Greinke Day was created in 2009 -- probably sometime around May when fan moral was high -- as a holiday that would come every five days. Fans could greet each other over this calendar occurrence, as days seemed to move faster, and then we would all move to our TV's or computers at night to watch something magical happen.
Nominally, Greinke Day is still every fifth day during the baseball season, but at 2-9 on the year with an ERA pushing 4.00, there's nothing really magical about a pretty good pitcher taking the hill and keeping his progressively more terrible team in the game for two or three innings until it's clear that even the team's singles hitters (i.e. everyone) are happy taking the day off to strike/pop out. Greinke Days do not last as long as they once did, usually about six or seven all-too-quick innings sped up even further by a hacktastic squad of hitters that would make Joe West proud to say he knew them.
Washington fans, yet another fan base in desperate need of a superstar (seriously, KC fans, Jamaal Charles?), and so "Strasmas" is their slightly more creative version of a Greinke Day: every fifth day on the calendar, the Nats get their chance to go out and beat a big time ball club they should have no chance against.
Or, at least, that's the idea. Stephen Strasburg has powered his way to a 1.78 ERA in four starts, proving that even though he built up his hype against college, AA, and AAA hitting, his game is very transferable against offensive powerhouses such as, um, Pittsburgh, Cleveland, uh, the Chicago White Sox, and our Royals! Hey, these teams are basically AAA offenses. The more things change...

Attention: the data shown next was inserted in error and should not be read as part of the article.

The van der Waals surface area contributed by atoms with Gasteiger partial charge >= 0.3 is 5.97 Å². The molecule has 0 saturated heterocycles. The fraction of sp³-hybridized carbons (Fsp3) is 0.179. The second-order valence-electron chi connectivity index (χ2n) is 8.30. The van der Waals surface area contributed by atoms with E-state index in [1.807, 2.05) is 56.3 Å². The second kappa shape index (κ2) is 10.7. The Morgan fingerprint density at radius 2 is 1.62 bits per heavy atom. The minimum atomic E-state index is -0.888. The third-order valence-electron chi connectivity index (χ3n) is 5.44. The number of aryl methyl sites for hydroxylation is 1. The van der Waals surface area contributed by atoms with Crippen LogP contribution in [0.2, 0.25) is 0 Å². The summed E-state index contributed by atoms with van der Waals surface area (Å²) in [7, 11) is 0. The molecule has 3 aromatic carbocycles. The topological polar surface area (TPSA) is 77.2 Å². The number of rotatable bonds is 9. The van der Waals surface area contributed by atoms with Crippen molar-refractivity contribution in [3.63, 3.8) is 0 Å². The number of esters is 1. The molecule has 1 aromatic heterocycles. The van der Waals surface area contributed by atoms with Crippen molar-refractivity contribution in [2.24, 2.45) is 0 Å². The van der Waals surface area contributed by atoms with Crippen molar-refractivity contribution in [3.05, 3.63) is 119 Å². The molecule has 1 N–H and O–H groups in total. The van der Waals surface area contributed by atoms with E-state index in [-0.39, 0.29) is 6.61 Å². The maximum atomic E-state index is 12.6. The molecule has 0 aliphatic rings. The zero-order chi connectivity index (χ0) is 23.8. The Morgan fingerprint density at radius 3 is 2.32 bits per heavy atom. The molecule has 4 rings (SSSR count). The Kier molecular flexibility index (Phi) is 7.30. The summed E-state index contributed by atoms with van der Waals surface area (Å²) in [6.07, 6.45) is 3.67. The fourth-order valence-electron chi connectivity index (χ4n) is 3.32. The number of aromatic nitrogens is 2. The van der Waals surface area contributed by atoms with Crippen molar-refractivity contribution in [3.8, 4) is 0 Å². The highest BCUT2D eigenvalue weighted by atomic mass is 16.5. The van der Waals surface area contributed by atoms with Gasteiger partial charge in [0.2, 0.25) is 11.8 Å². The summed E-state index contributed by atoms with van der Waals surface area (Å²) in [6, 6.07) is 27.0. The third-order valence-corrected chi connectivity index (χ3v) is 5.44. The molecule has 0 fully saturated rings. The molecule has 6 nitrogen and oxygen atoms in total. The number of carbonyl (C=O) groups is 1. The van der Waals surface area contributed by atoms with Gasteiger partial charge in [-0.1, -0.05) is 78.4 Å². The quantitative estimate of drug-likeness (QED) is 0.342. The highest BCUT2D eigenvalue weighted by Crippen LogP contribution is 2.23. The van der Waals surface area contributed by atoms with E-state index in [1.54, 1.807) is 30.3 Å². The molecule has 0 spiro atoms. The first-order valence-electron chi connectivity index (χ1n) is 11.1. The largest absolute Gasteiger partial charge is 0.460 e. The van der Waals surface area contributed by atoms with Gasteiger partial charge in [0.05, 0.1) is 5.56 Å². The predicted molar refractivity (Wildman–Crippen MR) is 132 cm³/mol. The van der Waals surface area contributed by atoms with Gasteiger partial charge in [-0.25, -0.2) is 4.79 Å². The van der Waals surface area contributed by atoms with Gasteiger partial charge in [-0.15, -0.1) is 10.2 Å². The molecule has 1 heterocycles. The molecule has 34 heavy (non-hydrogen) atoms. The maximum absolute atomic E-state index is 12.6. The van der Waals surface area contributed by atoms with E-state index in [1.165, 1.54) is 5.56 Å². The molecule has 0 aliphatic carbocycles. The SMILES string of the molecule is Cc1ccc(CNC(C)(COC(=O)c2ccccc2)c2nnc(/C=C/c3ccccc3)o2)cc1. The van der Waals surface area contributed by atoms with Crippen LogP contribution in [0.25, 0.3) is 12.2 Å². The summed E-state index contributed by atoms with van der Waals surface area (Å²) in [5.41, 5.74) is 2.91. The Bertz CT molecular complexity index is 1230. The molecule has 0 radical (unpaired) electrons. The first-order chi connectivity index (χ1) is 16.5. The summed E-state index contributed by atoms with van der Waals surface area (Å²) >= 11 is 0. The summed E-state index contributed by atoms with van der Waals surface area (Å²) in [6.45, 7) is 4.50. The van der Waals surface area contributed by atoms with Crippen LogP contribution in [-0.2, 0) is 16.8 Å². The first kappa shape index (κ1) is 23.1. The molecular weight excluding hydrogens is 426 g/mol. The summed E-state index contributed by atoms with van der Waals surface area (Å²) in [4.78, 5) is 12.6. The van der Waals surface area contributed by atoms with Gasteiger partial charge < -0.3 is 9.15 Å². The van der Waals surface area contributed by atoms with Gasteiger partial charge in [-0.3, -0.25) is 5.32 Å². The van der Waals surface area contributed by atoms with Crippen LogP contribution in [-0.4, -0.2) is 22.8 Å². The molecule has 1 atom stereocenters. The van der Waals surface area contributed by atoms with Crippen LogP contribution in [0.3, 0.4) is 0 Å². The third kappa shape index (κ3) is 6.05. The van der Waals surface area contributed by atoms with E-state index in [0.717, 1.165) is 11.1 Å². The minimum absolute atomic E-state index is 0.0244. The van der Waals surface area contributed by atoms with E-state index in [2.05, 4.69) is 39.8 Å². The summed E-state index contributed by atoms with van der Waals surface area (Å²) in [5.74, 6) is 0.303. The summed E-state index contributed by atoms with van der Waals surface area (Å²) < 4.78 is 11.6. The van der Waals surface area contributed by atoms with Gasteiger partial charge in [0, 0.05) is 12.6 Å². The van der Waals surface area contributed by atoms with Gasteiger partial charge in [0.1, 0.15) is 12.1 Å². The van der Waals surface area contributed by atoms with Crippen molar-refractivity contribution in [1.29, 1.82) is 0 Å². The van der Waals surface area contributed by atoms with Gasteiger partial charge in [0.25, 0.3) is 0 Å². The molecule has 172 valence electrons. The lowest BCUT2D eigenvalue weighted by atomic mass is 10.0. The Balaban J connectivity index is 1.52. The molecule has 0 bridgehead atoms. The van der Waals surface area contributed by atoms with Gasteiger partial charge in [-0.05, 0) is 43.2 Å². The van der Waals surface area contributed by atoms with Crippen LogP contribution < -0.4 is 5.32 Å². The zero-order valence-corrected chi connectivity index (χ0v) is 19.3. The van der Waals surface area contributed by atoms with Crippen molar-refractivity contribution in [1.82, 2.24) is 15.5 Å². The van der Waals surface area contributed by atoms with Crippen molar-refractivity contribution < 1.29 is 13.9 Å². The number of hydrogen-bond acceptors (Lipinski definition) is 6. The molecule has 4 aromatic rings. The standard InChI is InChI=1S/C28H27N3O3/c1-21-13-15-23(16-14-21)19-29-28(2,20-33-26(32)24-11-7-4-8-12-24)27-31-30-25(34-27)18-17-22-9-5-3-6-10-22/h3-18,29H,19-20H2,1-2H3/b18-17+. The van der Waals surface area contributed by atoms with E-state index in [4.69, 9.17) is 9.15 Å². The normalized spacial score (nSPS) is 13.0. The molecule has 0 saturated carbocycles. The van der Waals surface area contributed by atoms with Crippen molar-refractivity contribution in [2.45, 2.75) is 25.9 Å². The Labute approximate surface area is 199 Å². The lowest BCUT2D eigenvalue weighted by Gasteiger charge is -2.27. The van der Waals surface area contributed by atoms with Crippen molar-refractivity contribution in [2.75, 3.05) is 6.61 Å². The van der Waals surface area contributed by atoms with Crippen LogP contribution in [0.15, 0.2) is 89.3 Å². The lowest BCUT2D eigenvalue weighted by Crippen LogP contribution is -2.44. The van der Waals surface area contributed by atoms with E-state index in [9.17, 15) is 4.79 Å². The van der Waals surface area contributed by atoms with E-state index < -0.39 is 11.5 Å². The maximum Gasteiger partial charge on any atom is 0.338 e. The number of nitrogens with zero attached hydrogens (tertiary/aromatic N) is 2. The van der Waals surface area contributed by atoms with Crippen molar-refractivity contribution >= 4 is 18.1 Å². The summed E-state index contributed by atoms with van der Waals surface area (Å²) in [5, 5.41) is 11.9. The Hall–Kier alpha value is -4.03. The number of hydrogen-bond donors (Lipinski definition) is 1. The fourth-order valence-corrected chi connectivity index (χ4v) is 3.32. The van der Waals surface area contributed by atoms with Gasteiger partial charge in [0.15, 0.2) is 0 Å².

Strasburg's ridiculous strikeout rate supports the idea that he's going to be able to do this in cities across America that aren't embarrassed to admit they have Major League Baseball clubs. And so the idea of Strasmas will continue in the nations capital -- at least until Donovan McNabb dons a Redskins uni at home for the first time. But their fans are getting the very first taste of what it's like for a team that is unable to score runs for it's superstar, and the frustration that causes when you really get up to watch a great game, and you're rewarded with some really horrible offensive baseball. Indeed, the Natinals have not scored a run for Strasburg in his last 13 innings pitched. That's not quite a four game stretch of zero run support, but it's halfway there, and still an active streak.
The story of Strasmas IV, however, was really all about Brian "Sunday" Bannister, who gutted out six scoreless innings before turning it over to a Royals bullpen that not only held his 1-0 lead, but was actually expected to, which really shows how far this team has come in just one calendar year. Last June, the Royals were a hopeless, pathetic baseball team that couldn't buy a win with the eventual Cy Young award winner on the mound, couldn't score a run for any other pitcher, was ravaged by injury, playing not one, not two, but THREE sub-replacement players on an everyday basis, made terrible baserunning plays, played horrible defense, and if the bullpen managed to actually have a lead, they gave it up. This years team is also bad, but is improved in defense, a bad baserunning team still but with better team speed, leads baseball in team batting average, which has caused their team OBP and SLG and runs scored to float into the middle of the AL pack.